Electric rate jolt coming
BGE auction tomorrow to be reflected in sharply higher bills in July
But tomorrow is the beginning of the end for consumers who cherish carefree hours of watching television, washing dishes or basking in air-conditioned bliss.
Somewhere in the 15-story East Tower of Charles Center in downtown Baltimore, brokers for the state's largest utility will be locked in a secure room with a contingent of state regulators, consumer watchdogs and energy consultants. They'll be positioned in front of computer screens, waiting for secret bids from at least a dozen power producers and energy traders who are vying to supply wholesale electricity to Baltimore Gas & Electric Co. and its 1.2 million customers.
It's the third - and likely the last - in a series of one-day reverse energy auctions that few Marylanders know about, but none will be able to ignore come July. That's when regulatory price caps come off and results of the free-market bidding will hit household budgets with the ferocity of a hurricane, some say.
Electric bills could go up anywhere from 40 percent to 80 percent for BGE customers as the effects of utility deregulation are felt for the first time since legislation restructuring the industry was passed in 1999. Customers will learn the amount of the increase in March when bidding results are calculated and revealed. Utilities that serve other parts of Maryland - such as Allegheny Power in Western Maryland and Potomac Electric Power in suburban Washington - also are holding power auctions.
BGE officials are not brimming with optimism about the imminent bidding. Rising demand for all forms of energy and hurricane-related supply disruptions in the Gulf of Mexico last fall have sent prices for coal, natural gas and oil soaring. All are burned to make electricity.
"Most of those [fuels] are up over 100 percent since 1999, and that's what's really driving up the price of electricity throughout the United States," said Wayne Harbaugh, BGE's manager of pricing and regulatory services.
Such auctions culminate a long transition to the free market in states that opted for electric utility deregulation. From the Northeast to the Midwest, the bidding results have ignited a vigorous backlash from consumer groups, sending lawmakers scrambling to find a solution to an energy crisis few anticipated when they sold voters on the virtues of competition.
The architects of deregulation envisioned a free market where scores of retail electricity providers would compete for residential customers, driving down prices. But competition hasn't arrived, critics say, because the rate limits imposed by lawmakers six years ago set BGE's prices so low that challengers couldn't compete. The same roadblocks are in place in other states with deregulated markets.
In Illinois, consumer groups have responded by trying to block that state's first energy auction scheduled for September.
"It's a gloomy picture for consumers," said Pat Clark, a spokeswoman for the Citizens Utility Board of Illinois.
Similar auctions held recently in New Jersey and Delaware raised electricity costs in those states by 55 percent and 59 percent, respectively, although those increases haven't filtered through to customers' bills yet. In Delaware, some lawmakers have called for re-regulating the industry, while others are trying to ease the transition to higher rates by phasing them in over a period of years. Similar efforts are under way in Maryland.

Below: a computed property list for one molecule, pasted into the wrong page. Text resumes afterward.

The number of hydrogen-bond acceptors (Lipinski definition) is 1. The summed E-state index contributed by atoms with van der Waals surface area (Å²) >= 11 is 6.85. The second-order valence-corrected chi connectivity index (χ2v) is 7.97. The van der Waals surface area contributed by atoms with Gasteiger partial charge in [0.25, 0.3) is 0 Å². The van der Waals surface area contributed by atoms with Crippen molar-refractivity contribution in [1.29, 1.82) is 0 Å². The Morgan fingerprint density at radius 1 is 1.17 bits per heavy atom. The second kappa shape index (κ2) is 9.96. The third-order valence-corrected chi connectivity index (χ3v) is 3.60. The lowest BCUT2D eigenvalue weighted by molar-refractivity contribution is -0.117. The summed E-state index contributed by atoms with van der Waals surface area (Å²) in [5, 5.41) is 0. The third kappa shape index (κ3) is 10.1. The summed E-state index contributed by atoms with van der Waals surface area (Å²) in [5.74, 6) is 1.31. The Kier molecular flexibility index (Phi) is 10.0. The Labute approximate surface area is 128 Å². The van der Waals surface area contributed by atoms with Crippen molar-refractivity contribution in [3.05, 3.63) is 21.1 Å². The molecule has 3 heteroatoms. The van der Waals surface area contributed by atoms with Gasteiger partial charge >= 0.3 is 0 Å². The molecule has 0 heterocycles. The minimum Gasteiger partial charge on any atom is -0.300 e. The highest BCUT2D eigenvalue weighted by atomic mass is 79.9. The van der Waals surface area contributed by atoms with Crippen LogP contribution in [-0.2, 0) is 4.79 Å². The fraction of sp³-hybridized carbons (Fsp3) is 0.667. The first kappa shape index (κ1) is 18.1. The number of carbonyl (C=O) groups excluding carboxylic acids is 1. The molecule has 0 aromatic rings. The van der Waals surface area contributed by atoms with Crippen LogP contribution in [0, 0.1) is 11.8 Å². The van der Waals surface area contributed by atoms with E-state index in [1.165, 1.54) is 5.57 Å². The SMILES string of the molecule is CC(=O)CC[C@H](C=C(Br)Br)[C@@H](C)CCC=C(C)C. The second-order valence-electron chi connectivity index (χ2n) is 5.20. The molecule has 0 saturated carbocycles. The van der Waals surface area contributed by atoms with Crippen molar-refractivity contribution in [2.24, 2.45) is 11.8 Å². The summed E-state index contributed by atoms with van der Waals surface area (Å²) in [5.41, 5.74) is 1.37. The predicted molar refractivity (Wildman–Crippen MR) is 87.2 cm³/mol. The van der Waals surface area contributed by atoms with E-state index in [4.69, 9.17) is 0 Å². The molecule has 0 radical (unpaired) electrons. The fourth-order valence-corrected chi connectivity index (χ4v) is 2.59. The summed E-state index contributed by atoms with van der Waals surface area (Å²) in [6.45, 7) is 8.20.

"One should expect more volatility under deregulation, in the way of both higher and lower prices," said Paul Patterson, an energy analyst with Glenrock Associates in New York. "You're no longer guaranteed anything, and that's what it comes down to."
Before deregulation, BGE owned its own power plants and delivered that energy to customers over its transmission lines. BGE still delivers power, but its generating plants belong to a different division of its corporate parent, Constellation Energy Group, which sells the electricity it produces to the highest bidder in the wholesale energy market. Constellation recently agreed to be acquired by Florida-based FPL Group Inc., which was drawn to the transaction in part by the Baltimore-based energy provider's thriving wholesale trading business.
With no generation of its own, BGE must go out and buy its power in the same wholesale market that has helped Constellation Energy post record profits in recent years. But unlike Constellation, BGE will be looking to do business with the lowest bidder, not the highest.
Bidders in tomorrow's reverse auction - where the lowest bid wins - are kept secret, but it's expected that Constellation will be among those vying to supply at least a portion of the electric needs of its BGE subsidiary in the year ahead. However, regulatory firewalls are designed to prevent the two sides of Constellation's business from sharing information or communicating with each other. BGE officials say there's only one way Constellation can beat out its rivals.
"It really comes down to one number - the price that's bid," BGE's Harbaugh said.
Harbaugh will be among those monitoring the bidding. He will be joined by a limited number of other BGE staffers, representatives of the Maryland Public Service Commission, the Office of the People's Counsel and a smattering of energy consultants and auditors who will be there to make sure the process is fair and delivers the best possible price to consumers.
Past participants describe the process as a little like watching paint dry. That's because participants tend to wait until just before 5 p.m. to submit bids so that they can spend all day analyzing the latest price trends in energy markets. Even the slightest movements in the price of natural gas or coal, for example, can influence a company's bid.